It’s a bit trite, don’t you think?

We hope you are already famished for another LABS post after last week’s hiatus. With all the terminology talk in the industry on best practices, database creation and concepts, there’s no immediate urge for us to add to the sea of discussions. Not that we already have a silver bullet for all the issues, but there are two topics where the eloquence seems to be subsiding. Interoperability and lifecycle management are not hitting the charts, but they are key issues for integrated, flexible solutions, so we try to say a few words edgeways this week about our experiences.

Comedy of interoperability

All CAT tools on the market that are worth mentioning support LISA-standard file formats to exchange data; xliff, tmx and tbx are well-defined, xml-based formats for bilinguals, translation memories and termbases. In practice, strict conformity to the specifications are usually not enforced at all, or only partially implemented; what is more, certain tools prefer proprietary formats, triumphantly preventing effortless and straightforward information exchange. The business rationale behind the latter approach is understandable, albeit not commendable, and artificial barriers can usually be happily circumvented. As for LISA standards, divergence can be seen even in cases of commonly supported features, such as term definitions and flags. Because of the diversity and inconsistency of implementations, built-in support for the formats of other tools has been a little bit more than a checkbox feature in most cases so far.

espell’s terminology management solution is based on Kilgray’s qTerm, which seamlessly integrates with memoQ, providing a bridge between client validators, terminologists, language engineers, translators and project managers. The platform supports multiuser fine-grained permission management, custom data structures and collaboration options, among others. As opposed to using a wide range of tools internally, relying on a robust and modular translation ecosystem has overbearing benefits for every party involved, and in many cases warrants conversion between other formats and CAT software. It goes without saying that interoperability is a key issue for us to achieve best quality and be productive at the same time. Thus, we had to find reliable, secure and dynamic solutions to convert data, and make sure that all the back-and-forth is handled transparently and with zero error margin.

Today our focus is on terminology and tbx, but we may revisit xliff and tmx anomalies and interoperability as well later. Tbx specification has become the measure to go by, and it separates core term data from the structure definition, which is stored either in the tbx header or separately as an XCS file. This renders the format flexible and reflects a genuine hierarchical database structure, as opposed to glossaries and termlists.

Typically, conversion problems originate in two sources: either the initial collection is not a structured set, or the database definitions differ between the tools. While doctoring a structured output is not a complex task if the differences are documented, foraying into the reconstruction of a pile of unrelated data can be a challenging IT endeavour. Termbases are usually not extreme in size (and should not be, for that matter), thus algorithms to restructure data don’t have to be fuzzy or partition tolerant. To the contrary, strict parsing is essential not to lose any information and successfully resolve and deduplicate entities. If one is not scared away by the inconsistency of implementations yet, it is worth mentioning that the standard also features some oddities too, such as the peculiar usage of the space character as delimiter within entry definitions.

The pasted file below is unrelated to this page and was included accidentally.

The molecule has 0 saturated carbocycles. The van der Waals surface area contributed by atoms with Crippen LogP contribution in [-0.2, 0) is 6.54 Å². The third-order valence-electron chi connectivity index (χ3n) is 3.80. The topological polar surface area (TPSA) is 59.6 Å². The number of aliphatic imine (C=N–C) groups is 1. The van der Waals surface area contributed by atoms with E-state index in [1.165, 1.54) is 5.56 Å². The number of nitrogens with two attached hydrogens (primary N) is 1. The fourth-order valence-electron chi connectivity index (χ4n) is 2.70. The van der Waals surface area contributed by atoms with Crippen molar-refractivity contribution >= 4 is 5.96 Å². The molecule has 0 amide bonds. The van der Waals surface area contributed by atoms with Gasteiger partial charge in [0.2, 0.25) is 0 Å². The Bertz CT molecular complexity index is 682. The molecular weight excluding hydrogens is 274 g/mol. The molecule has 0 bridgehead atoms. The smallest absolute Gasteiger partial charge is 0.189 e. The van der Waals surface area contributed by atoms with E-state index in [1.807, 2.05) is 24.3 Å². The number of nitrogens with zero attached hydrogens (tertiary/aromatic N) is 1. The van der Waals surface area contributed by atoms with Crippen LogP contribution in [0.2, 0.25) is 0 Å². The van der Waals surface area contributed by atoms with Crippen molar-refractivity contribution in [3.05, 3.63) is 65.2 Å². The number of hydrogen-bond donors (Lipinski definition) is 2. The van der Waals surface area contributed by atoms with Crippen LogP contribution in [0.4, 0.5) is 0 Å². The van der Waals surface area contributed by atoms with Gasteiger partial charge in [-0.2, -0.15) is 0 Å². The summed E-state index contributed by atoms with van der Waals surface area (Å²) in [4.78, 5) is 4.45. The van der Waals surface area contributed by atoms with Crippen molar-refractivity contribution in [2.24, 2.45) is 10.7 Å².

Hommage to Rube Goldberg?

As one of our philosophically inclined colleagues put it, any important problem in life can be solved with regular expressions, and those that can’t be, are not worth solving at all. Unfortunately for him, termbase structuring is a problem defying the rule, which is otherwise worthy of universal acknowledgement. The perfect example of a non-hierarchical, two dimensional set is a term list, usually collected in Excel or similar, but some CAT tools produce delimited text or tmx to exchange data, which fall into the same ballpark. Structuring such a set is a hassle if done manually, so espell’s engineers developed a tool to convert data, supporting not only text, but media as well.

In the first phase, the tool gets cracking on the content and cycles through the columns for the user to determine categories and definitions, and then structures the set automatically.

So far so good – the parser can determine the level and relation of the meta-data if definitions of the same type are not multiplied on the same entry level. If multiple entries are present, for example synonyms, it is not possible for the tool to set up the proper relations between the respective meta-data or related information with 100% confidence. However, it tries to heuristically establish them, and if it fails, asks for the user’s input.

If the user chooses not to determine term-level rules for capitalization, forbidden flags or prefix matching, the tool also automatically generates them depending on various factors. For example, if a pipe is present in the term identifying the lexical root, the prefix matching rule will be automatically set as such. Naturally, this feature can be switched off at any time.

We hope this post managed to stifle your hunger for further espell LABS posts. Next week, we’ll look at a question not a bit less intriguing: terminology lifecycle management. Stay tuned!